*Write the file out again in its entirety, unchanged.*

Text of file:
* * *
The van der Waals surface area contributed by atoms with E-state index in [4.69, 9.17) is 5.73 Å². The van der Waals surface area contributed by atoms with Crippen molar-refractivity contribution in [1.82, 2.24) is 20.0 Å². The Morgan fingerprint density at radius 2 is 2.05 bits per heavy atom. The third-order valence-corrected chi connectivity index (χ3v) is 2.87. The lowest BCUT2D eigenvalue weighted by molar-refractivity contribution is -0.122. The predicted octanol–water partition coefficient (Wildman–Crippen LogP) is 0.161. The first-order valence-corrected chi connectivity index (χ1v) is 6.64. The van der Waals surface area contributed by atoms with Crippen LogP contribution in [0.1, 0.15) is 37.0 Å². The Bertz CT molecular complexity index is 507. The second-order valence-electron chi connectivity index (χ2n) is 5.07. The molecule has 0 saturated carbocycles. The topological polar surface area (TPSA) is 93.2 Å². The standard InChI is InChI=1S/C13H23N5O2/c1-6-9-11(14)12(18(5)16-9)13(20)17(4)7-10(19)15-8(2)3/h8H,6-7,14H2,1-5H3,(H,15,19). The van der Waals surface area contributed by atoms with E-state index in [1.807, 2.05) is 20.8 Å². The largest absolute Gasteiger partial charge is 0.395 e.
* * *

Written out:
The van der Waals surface area contributed by atoms with E-state index in [4.69, 9.17) is 5.73 Å². The van der Waals surface area contributed by atoms with Crippen molar-refractivity contribution in [1.82, 2.24) is 20.0 Å². The Morgan fingerprint density at radius 2 is 2.05 bits per heavy atom. The third-order valence-corrected chi connectivity index (χ3v) is 2.87. The lowest BCUT2D eigenvalue weighted by molar-refractivity contribution is -0.122. The predicted octanol–water partition coefficient (Wildman–Crippen LogP) is 0.161. The first-order valence-corrected chi connectivity index (χ1v) is 6.64. The van der Waals surface area contributed by atoms with Crippen LogP contribution in [0.1, 0.15) is 37.0 Å². The Bertz CT molecular complexity index is 507. The second-order valence-electron chi connectivity index (χ2n) is 5.07. The molecule has 0 saturated carbocycles. The topological polar surface area (TPSA) is 93.2 Å². The standard InChI is InChI=1S/C13H23N5O2/c1-6-9-11(14)12(18(5)16-9)13(20)17(4)7-10(19)15-8(2)3/h8H,6-7,14H2,1-5H3,(H,15,19). The van der Waals surface area contributed by atoms with E-state index in [1.807, 2.05) is 20.8 Å². The largest absolute Gasteiger partial charge is 0.395 e.